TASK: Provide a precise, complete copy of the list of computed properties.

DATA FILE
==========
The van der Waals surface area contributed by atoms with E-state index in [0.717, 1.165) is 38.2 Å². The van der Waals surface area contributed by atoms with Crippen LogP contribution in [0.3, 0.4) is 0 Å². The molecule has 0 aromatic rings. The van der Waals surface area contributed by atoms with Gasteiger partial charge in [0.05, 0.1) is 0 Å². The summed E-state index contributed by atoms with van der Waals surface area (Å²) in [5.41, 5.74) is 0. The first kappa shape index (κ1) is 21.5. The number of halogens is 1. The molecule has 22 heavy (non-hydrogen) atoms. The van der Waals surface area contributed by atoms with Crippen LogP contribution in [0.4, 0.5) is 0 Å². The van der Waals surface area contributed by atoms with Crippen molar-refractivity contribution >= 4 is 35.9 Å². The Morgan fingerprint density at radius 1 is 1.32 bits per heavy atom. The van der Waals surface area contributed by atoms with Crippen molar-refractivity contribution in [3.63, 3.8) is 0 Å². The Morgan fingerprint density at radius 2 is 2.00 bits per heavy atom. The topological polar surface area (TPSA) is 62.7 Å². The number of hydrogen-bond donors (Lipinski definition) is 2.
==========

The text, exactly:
The van der Waals surface area contributed by atoms with E-state index in [0.717, 1.165) is 38.2 Å². The van der Waals surface area contributed by atoms with Crippen LogP contribution in [0.3, 0.4) is 0 Å². The molecule has 0 aromatic rings. The van der Waals surface area contributed by atoms with Gasteiger partial charge in [0.05, 0.1) is 0 Å². The summed E-state index contributed by atoms with van der Waals surface area (Å²) in [5.41, 5.74) is 0. The first kappa shape index (κ1) is 21.5. The number of halogens is 1. The molecule has 22 heavy (non-hydrogen) atoms. The van der Waals surface area contributed by atoms with Crippen LogP contribution in [0.4, 0.5) is 0 Å². The van der Waals surface area contributed by atoms with Crippen molar-refractivity contribution >= 4 is 35.9 Å². The Morgan fingerprint density at radius 1 is 1.32 bits per heavy atom. The van der Waals surface area contributed by atoms with Crippen molar-refractivity contribution in [3.63, 3.8) is 0 Å². The Morgan fingerprint density at radius 2 is 2.00 bits per heavy atom. The topological polar surface area (TPSA) is 62.7 Å². The number of hydrogen-bond donors (Lipinski definition) is 2.